Noah’s acceptance of the Islamic Society of North America (ISNA) is especially out-of-place considering his status as a top progressive voice. ISNA’s Islamist orientation puts it at odds with progressive values, such as the organization’s expelling of a pro-LGBT group named Muslims for Progressive Values.
The U.S. Justice Department lists ISNA as an “entity” of the Muslim Brotherhood, an extremist organization that the administration is planning on banning as a terrorist organization.
Yet, Trevor Noah has agreed to speak at ISNA’s 59th annual convention. By speaking at the event, Noah is not only helping ISNA raise money through ticket sales but fosters the false impression that ISNA tries to cultivate – that they are moderate leaders of the Muslim-American community.
Muzammil Siddiqi, who was president of ISNA from 1996 to 2000 and is the chairman of the Fiqh Council of North America (an official affiliate of ISNA), endorsed the execution of homosexuals by Sharia-based governments in 2001. Siddiqi, unsurprisingly, has a long history of working for and with extremist organizations.
Contrary to ISNA’s claims of being a mainstream Muslim organization, a 2011 Gallup poll found that only four percent of Muslim-American men and seven percent of Muslim-American women identified ISNA as the group that most represents their interests.
When the foreign-backed groups linked to the Muslim Brotherhood like ISNA and CAIR (the Council on American-Islamic Relations) were established in North America and their influence ascended, many Muslims fought against them.
It’s easy to see why ISNA and other Brotherhood-linked groups have failed to win popular support: ISNA’s radical background, the behavior of its current leadership and how ISNA books inflammatory speakers at its events.
That’s why progressives like Trevor Noah should see ISNA as highly objectionable.
The most well-known fact about ISNA is that it was designated as an unindicted co-conspirator in the trial of the Holy Land Foundation, Muslim Brotherhood group that was found to be financing the terror group Hamas (the Brotherhood’s Palestinian wing).
It was during this trial that the Justice Department explicitly listed ISNA as an “entity” of the Muslim Brotherhood’s American network.
This determination was supported by irrefutable, publicly available evidence and internal Brotherhood documents. The Holy Land Foundation even operated from within ISNA, with money for Hamas passing from ISNA accounts to the foundation for distribution to the terrorist group.
U.S. District Court Judge Jorge Solis upheld the designation of ISNA as an unindicted co-conspirator in 2009, citing “ample” evidence linking ISNA to the Hamas/Brotherhood operation.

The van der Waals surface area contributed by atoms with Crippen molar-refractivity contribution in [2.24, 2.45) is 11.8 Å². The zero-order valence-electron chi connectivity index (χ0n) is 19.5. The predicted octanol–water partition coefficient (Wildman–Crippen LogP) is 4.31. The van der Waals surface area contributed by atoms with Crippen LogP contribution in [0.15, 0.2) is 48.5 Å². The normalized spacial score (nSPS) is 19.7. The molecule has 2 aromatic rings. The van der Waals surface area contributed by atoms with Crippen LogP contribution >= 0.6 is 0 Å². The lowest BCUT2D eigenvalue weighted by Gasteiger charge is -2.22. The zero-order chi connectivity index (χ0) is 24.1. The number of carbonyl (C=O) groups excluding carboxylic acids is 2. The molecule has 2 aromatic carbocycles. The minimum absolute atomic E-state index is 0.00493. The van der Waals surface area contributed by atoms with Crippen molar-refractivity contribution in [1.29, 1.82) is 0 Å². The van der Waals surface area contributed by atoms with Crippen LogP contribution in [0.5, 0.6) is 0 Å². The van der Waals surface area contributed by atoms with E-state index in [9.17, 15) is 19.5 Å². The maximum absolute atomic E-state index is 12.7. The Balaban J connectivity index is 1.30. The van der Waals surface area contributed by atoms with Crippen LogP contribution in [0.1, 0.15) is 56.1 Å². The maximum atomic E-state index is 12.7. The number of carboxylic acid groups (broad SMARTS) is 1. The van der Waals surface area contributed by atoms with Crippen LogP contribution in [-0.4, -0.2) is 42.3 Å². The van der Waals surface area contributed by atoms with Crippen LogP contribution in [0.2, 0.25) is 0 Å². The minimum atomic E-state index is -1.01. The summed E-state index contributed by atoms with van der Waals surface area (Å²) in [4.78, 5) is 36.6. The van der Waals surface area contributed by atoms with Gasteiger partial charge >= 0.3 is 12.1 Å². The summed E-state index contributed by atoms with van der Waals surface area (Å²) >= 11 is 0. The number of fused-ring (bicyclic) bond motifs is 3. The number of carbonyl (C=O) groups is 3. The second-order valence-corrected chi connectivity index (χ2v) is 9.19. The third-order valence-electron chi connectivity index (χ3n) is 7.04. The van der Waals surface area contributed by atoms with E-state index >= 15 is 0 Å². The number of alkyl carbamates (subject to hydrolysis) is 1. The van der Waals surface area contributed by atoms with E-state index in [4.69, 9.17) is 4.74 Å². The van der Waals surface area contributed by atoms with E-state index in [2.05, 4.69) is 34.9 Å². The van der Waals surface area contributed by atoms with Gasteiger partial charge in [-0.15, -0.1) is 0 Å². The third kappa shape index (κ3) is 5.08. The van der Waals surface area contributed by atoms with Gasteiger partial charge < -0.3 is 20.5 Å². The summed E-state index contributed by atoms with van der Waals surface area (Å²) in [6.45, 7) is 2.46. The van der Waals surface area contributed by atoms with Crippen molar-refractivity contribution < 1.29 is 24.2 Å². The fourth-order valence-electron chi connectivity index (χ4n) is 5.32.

However, it was conceded that the designation should not have been made public.
The current president of ISNA, Sayyid Syeed, was one of ISNA’s founders when it was established by the Brotherhood in 1991.
In fact, at the time, a Brotherhood memo described their “work in America as a kind of grand jihad in eliminating and destroying the Western civilization from within.”
Syeed was filmed in 2006 saying, “Our job is to change the constitution of America.”
The Fiqh Council of North America, originally part of ISNA, is now independent but is actually an official “affiliate” of ISNA, consisting of former ISNA officials and frequent speakers at ISNA events.
The Fiqh Council’s website explains:
“The Council continues to be an affiliate of ISNA, advising and educating its members and officials on matters related to the application of ShariÌah [shariah, Islamic law] in their individual and collective lives in the North American environment.”
The Council’s Executive Director, Zulfiqar Ali Shah, is a former president of the Islamic Circle of North America (ICNA), another related extremist group with ties to radicals in Southeast Asia. ICNA published an educational guide for members displaying a theocratic, anti-American agenda that includes deception as a primary tactic.
One executive member of the Fiqh Council is Muhammad Qatanani, who the Department of Homeland Security sought to deport for having extensive ties to Hamas.
You can read more about the radical makeup of the ISNA-affiliated Fiqh Council here.
The website for ISNA’s upcoming convention does not currently list its speakers but, if the past is any indication, it will include known extremists who appear moderate for condemning Al-Qaeda and ISIS and “terrorism” but support other terrorists like Hamas and an assortment of extremist, bigoted and anti-Western conspiracy theories.
Hopefully, by the time the inevitably radical speaker lineup is announced, Trevor Noah will have realized that ISNA is not an organization for which a proud progressive should be performing or helping fundraise.